WOMEN who were raped and sexually abused by a perverted police officer have been told: “You won’t get a penny in compensation”.
The victims, including a Sunderland woman, were all targeted by PC Stephen Mitchell because they were drug addicts who could be made to do what he wanted.
The 42-year-old officer was jailed for life last year after Newcastle Crown Court heard he preyed on at least 16 women and teenage girls.
Mitchell told the prisoners he could get them off charges and even gave them drugs in return for having sex with him in his squad car and interview rooms at a police station.
The women, aged 17 to 48, were forced to relive their ordeal during a five-week trial at Newcastle Crown Court.
Mitchell claimed they were all lying but he was convicted of two rapes, three indecent assaults and six charges of misconduct in public office.
Many of the women have since made claims to the Government’s Criminal Injuries Compensation Authority (CICA) but have now been told they will not get compensation because they have criminal records.
CICA, run by the Ministry of Justice , can pay out up to £500,000 for a victim who has been paralysed.
Rape victims usually receive £11,000, unless they have suffered severe injuries in the attack.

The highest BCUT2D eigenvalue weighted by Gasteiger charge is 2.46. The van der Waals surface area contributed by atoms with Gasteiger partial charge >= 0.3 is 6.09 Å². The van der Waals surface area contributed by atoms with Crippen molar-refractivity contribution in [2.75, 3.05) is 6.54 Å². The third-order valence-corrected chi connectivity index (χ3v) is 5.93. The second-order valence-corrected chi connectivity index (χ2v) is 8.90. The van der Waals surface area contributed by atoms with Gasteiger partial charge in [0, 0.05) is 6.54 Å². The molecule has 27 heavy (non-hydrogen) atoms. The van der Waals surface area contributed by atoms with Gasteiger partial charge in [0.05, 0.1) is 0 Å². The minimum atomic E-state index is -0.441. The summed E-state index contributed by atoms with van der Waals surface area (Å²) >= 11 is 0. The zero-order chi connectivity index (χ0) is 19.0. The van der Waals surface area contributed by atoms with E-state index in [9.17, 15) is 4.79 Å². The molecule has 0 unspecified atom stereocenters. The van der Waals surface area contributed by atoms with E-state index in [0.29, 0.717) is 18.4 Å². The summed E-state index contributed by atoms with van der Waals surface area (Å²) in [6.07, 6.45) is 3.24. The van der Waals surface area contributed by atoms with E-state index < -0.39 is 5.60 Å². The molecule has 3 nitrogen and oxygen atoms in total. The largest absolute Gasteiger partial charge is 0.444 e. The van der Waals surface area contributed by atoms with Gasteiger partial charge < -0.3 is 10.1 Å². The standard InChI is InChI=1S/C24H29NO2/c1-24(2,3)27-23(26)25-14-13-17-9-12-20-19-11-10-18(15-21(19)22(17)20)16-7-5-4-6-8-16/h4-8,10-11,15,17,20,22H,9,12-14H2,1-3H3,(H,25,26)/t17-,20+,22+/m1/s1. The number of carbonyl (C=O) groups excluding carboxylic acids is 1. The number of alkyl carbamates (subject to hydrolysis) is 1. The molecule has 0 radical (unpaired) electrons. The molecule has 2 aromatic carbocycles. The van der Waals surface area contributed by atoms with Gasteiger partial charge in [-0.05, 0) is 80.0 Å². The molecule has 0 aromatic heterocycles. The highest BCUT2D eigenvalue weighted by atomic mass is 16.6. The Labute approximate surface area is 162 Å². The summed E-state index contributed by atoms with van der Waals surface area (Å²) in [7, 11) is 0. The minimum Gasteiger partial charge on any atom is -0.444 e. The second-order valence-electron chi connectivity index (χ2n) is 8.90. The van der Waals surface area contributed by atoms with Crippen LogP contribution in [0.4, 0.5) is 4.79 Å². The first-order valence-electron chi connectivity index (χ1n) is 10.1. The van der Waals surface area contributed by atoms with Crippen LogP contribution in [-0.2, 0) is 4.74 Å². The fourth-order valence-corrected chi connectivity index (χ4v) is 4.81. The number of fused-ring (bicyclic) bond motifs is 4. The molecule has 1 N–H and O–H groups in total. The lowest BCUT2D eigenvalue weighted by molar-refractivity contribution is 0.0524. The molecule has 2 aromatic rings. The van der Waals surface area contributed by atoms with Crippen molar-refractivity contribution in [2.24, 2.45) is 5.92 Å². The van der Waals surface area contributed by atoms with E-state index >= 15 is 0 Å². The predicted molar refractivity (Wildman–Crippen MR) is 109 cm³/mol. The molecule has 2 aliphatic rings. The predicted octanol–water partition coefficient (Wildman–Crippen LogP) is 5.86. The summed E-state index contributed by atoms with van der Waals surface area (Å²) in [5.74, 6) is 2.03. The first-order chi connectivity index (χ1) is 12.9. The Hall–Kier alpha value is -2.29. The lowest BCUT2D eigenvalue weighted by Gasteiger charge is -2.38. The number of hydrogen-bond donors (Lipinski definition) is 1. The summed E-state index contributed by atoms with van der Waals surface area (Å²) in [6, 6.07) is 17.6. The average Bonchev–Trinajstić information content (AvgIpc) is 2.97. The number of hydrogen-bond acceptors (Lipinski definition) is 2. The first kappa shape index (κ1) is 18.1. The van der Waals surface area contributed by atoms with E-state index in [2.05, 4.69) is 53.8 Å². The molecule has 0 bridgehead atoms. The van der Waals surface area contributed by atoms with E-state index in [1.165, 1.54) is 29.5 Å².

The decision to deny payments to Mitchell’s victims has been slammed.
Clare Phillipson is the director of Wearside Women In Need, a Sunderland-based charity which helps victims of rape and domestic violence.
She said she had fought similar decisions for rape victims and had won after a difficult struggle against bureaucracy.
She said: “It’s absolutely outrageous but I have come across this before.
“I’d urge them to appeal and to contact their MPs to help fight their case.
“They are not violent criminals who have gone round beating people up. They may have even become addicts because they have suffered traumatic experiences early in their lives.
“They are victims. The offences he committed were at the worst end of the scale because they involved a serious breach of trust and a massive abuse of power.
“The criminal injuries compensation system needs changing. It can be a real labyrinth.”
A spokesman for the CICA said: “We do not comment on individual cases.
“A claim for compensation can be declined or an award reduced for a number of reasons including if a person has unspent criminal convictions.”
It is understood many of the victims are also taking legal action against Northumbria Police, although no payments have yet been made by the force.
A Northumbria Police spokeswoman said: “Stephen Mitchell was convicted of horrendous crimes and we unreservedly apologise to his victims. However, this is a matter for the Criminal Injuries Compensation Authority.”